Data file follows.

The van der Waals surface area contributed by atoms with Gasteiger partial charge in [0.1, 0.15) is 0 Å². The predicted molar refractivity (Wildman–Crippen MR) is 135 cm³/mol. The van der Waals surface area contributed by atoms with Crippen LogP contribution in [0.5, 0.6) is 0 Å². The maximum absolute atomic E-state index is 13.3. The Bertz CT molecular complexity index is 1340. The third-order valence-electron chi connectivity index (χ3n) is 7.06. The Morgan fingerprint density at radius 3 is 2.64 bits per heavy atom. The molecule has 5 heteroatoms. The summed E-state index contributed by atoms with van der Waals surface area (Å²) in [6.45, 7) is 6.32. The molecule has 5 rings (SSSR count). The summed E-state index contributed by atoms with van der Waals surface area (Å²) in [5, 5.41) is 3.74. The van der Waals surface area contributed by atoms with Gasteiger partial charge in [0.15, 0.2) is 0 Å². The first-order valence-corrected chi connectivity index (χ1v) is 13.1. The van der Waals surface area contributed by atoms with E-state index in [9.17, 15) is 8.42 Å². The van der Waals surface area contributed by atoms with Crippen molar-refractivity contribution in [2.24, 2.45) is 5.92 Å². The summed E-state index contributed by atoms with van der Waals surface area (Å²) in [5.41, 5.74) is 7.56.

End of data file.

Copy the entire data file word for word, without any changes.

The van der Waals surface area contributed by atoms with Gasteiger partial charge in [0.1, 0.15) is 0 Å². The predicted molar refractivity (Wildman–Crippen MR) is 135 cm³/mol. The van der Waals surface area contributed by atoms with Crippen LogP contribution in [0.5, 0.6) is 0 Å². The maximum absolute atomic E-state index is 13.3. The Bertz CT molecular complexity index is 1340. The third-order valence-electron chi connectivity index (χ3n) is 7.06. The Morgan fingerprint density at radius 3 is 2.64 bits per heavy atom. The molecule has 5 heteroatoms. The summed E-state index contributed by atoms with van der Waals surface area (Å²) in [6.45, 7) is 6.32. The molecule has 5 rings (SSSR count). The summed E-state index contributed by atoms with van der Waals surface area (Å²) in [5, 5.41) is 3.74. The van der Waals surface area contributed by atoms with Gasteiger partial charge in [0.15, 0.2) is 0 Å². The first-order valence-corrected chi connectivity index (χ1v) is 13.1. The van der Waals surface area contributed by atoms with E-state index in [9.17, 15) is 8.42 Å². The van der Waals surface area contributed by atoms with Crippen molar-refractivity contribution in [2.24, 2.45) is 5.92 Å². The summed E-state index contributed by atoms with van der Waals surface area (Å²) in [5.41, 5.74) is 7.56.